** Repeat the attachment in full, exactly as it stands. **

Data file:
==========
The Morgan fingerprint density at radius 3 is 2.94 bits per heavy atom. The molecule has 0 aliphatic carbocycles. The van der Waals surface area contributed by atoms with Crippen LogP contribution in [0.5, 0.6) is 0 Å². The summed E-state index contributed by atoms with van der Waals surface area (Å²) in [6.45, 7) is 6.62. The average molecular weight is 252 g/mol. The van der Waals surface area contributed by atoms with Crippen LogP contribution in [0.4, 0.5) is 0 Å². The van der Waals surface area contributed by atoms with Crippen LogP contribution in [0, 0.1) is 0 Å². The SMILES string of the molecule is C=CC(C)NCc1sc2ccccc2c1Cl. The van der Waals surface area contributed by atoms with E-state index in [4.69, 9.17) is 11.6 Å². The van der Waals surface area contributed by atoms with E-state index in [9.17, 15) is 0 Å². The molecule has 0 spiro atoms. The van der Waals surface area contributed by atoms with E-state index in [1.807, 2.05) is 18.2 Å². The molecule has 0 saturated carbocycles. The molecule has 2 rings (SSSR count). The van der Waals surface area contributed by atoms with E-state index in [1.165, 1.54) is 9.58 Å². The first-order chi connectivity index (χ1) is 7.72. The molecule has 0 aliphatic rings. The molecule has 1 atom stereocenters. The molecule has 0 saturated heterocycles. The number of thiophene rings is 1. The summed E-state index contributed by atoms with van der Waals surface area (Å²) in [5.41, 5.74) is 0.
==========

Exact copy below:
The Morgan fingerprint density at radius 3 is 2.94 bits per heavy atom. The molecule has 0 aliphatic carbocycles. The van der Waals surface area contributed by atoms with Crippen LogP contribution in [0.5, 0.6) is 0 Å². The summed E-state index contributed by atoms with van der Waals surface area (Å²) in [6.45, 7) is 6.62. The average molecular weight is 252 g/mol. The van der Waals surface area contributed by atoms with Crippen LogP contribution in [0.4, 0.5) is 0 Å². The van der Waals surface area contributed by atoms with Crippen LogP contribution in [0, 0.1) is 0 Å². The SMILES string of the molecule is C=CC(C)NCc1sc2ccccc2c1Cl. The van der Waals surface area contributed by atoms with E-state index in [4.69, 9.17) is 11.6 Å². The van der Waals surface area contributed by atoms with E-state index in [9.17, 15) is 0 Å². The molecule has 0 spiro atoms. The van der Waals surface area contributed by atoms with E-state index in [1.807, 2.05) is 18.2 Å². The molecule has 0 saturated carbocycles. The molecule has 2 rings (SSSR count). The van der Waals surface area contributed by atoms with E-state index in [1.165, 1.54) is 9.58 Å². The first-order chi connectivity index (χ1) is 7.72. The molecule has 0 aliphatic rings. The molecule has 1 atom stereocenters. The molecule has 0 saturated heterocycles. The number of thiophene rings is 1. The summed E-state index contributed by atoms with van der Waals surface area (Å²) in [5.41, 5.74) is 0.